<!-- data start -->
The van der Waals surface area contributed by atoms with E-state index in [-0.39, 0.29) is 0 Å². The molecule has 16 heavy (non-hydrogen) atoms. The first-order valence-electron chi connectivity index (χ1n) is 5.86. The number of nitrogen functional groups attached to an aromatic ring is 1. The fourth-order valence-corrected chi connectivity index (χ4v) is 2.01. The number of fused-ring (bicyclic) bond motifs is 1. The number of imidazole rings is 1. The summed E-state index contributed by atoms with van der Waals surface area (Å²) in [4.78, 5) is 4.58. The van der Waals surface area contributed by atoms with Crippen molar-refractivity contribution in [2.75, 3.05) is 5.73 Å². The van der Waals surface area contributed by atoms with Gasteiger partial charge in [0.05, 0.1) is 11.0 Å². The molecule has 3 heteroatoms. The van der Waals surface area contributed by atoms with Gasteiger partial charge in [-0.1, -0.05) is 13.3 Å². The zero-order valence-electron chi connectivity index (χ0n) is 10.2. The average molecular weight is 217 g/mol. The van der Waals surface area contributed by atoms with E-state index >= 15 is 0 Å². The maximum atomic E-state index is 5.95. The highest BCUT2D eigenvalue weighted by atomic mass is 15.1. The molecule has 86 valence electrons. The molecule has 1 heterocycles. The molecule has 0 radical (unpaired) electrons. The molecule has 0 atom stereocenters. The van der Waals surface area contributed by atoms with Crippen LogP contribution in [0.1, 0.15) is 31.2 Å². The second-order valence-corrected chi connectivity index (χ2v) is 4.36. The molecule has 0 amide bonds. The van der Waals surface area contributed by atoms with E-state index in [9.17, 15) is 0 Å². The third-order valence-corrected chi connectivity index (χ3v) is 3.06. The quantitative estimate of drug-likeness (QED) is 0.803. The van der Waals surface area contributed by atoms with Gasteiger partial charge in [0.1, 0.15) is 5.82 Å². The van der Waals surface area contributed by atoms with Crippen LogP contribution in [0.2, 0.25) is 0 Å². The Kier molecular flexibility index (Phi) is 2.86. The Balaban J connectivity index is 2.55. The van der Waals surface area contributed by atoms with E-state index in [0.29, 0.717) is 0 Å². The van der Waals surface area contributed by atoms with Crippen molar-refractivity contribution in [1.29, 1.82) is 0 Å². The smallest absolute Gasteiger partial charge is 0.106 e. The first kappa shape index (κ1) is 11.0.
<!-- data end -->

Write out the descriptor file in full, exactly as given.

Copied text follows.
The van der Waals surface area contributed by atoms with E-state index in [-0.39, 0.29) is 0 Å². The molecule has 16 heavy (non-hydrogen) atoms. The first-order valence-electron chi connectivity index (χ1n) is 5.86. The number of nitrogen functional groups attached to an aromatic ring is 1. The fourth-order valence-corrected chi connectivity index (χ4v) is 2.01. The number of fused-ring (bicyclic) bond motifs is 1. The number of imidazole rings is 1. The summed E-state index contributed by atoms with van der Waals surface area (Å²) in [4.78, 5) is 4.58. The van der Waals surface area contributed by atoms with Crippen molar-refractivity contribution in [2.75, 3.05) is 5.73 Å². The van der Waals surface area contributed by atoms with Gasteiger partial charge in [0.05, 0.1) is 11.0 Å². The molecule has 3 heteroatoms. The van der Waals surface area contributed by atoms with Gasteiger partial charge in [-0.1, -0.05) is 13.3 Å². The zero-order valence-electron chi connectivity index (χ0n) is 10.2. The average molecular weight is 217 g/mol. The van der Waals surface area contributed by atoms with E-state index >= 15 is 0 Å². The maximum atomic E-state index is 5.95. The highest BCUT2D eigenvalue weighted by atomic mass is 15.1. The molecule has 86 valence electrons. The molecule has 1 heterocycles. The molecule has 0 radical (unpaired) electrons. The molecule has 0 atom stereocenters. The van der Waals surface area contributed by atoms with Crippen LogP contribution in [0.1, 0.15) is 31.2 Å². The second-order valence-corrected chi connectivity index (χ2v) is 4.36. The molecule has 0 amide bonds. The van der Waals surface area contributed by atoms with E-state index in [9.17, 15) is 0 Å². The third-order valence-corrected chi connectivity index (χ3v) is 3.06. The quantitative estimate of drug-likeness (QED) is 0.803. The van der Waals surface area contributed by atoms with Gasteiger partial charge in [0.1, 0.15) is 5.82 Å². The van der Waals surface area contributed by atoms with Crippen LogP contribution in [0.2, 0.25) is 0 Å². The Kier molecular flexibility index (Phi) is 2.86. The Balaban J connectivity index is 2.55. The van der Waals surface area contributed by atoms with E-state index in [0.29, 0.717) is 0 Å². The van der Waals surface area contributed by atoms with Crippen molar-refractivity contribution in [1.29, 1.82) is 0 Å². The smallest absolute Gasteiger partial charge is 0.106 e. The first kappa shape index (κ1) is 11.0.